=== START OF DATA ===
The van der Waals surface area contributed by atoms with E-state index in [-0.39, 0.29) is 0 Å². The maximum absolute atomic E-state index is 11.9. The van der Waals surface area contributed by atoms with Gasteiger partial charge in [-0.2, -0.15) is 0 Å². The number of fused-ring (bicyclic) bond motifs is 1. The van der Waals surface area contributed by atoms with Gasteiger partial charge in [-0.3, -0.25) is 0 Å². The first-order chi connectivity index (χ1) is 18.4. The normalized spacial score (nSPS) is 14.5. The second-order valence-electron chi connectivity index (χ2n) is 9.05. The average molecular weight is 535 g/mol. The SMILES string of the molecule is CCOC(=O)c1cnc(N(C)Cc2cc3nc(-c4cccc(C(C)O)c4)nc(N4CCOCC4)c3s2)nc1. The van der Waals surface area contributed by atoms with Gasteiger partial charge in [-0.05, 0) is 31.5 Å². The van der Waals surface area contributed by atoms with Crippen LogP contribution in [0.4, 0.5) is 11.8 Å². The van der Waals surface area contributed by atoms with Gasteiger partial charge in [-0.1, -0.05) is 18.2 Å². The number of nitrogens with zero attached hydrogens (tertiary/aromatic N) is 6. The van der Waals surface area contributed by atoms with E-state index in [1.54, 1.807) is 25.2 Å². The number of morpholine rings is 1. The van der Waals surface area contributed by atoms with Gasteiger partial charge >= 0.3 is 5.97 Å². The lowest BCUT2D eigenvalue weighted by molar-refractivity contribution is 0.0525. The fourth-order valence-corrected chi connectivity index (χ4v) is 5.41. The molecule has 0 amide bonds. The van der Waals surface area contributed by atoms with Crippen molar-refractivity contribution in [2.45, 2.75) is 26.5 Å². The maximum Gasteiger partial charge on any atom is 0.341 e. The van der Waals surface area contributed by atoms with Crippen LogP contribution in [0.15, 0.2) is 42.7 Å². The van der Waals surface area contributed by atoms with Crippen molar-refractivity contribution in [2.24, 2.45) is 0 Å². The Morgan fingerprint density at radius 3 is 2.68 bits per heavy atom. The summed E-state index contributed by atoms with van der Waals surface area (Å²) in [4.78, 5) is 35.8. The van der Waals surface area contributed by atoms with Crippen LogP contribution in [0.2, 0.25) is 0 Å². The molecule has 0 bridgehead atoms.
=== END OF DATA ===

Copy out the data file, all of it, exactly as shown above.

The van der Waals surface area contributed by atoms with E-state index in [-0.39, 0.29) is 0 Å². The maximum absolute atomic E-state index is 11.9. The van der Waals surface area contributed by atoms with Gasteiger partial charge in [-0.2, -0.15) is 0 Å². The number of fused-ring (bicyclic) bond motifs is 1. The van der Waals surface area contributed by atoms with Gasteiger partial charge in [-0.3, -0.25) is 0 Å². The first-order chi connectivity index (χ1) is 18.4. The normalized spacial score (nSPS) is 14.5. The second-order valence-electron chi connectivity index (χ2n) is 9.05. The average molecular weight is 535 g/mol. The SMILES string of the molecule is CCOC(=O)c1cnc(N(C)Cc2cc3nc(-c4cccc(C(C)O)c4)nc(N4CCOCC4)c3s2)nc1. The van der Waals surface area contributed by atoms with Gasteiger partial charge in [-0.05, 0) is 31.5 Å². The van der Waals surface area contributed by atoms with Crippen LogP contribution in [0.4, 0.5) is 11.8 Å². The van der Waals surface area contributed by atoms with Gasteiger partial charge in [-0.1, -0.05) is 18.2 Å². The number of nitrogens with zero attached hydrogens (tertiary/aromatic N) is 6. The van der Waals surface area contributed by atoms with E-state index in [1.54, 1.807) is 25.2 Å². The number of morpholine rings is 1. The van der Waals surface area contributed by atoms with Gasteiger partial charge >= 0.3 is 5.97 Å². The lowest BCUT2D eigenvalue weighted by molar-refractivity contribution is 0.0525. The fourth-order valence-corrected chi connectivity index (χ4v) is 5.41. The molecule has 0 amide bonds. The van der Waals surface area contributed by atoms with Crippen molar-refractivity contribution in [2.45, 2.75) is 26.5 Å². The maximum Gasteiger partial charge on any atom is 0.341 e. The van der Waals surface area contributed by atoms with Crippen LogP contribution in [0.15, 0.2) is 42.7 Å². The van der Waals surface area contributed by atoms with Crippen molar-refractivity contribution in [2.24, 2.45) is 0 Å². The Morgan fingerprint density at radius 3 is 2.68 bits per heavy atom. The summed E-state index contributed by atoms with van der Waals surface area (Å²) in [4.78, 5) is 35.8. The van der Waals surface area contributed by atoms with Crippen LogP contribution in [0.2, 0.25) is 0 Å². The molecule has 0 bridgehead atoms.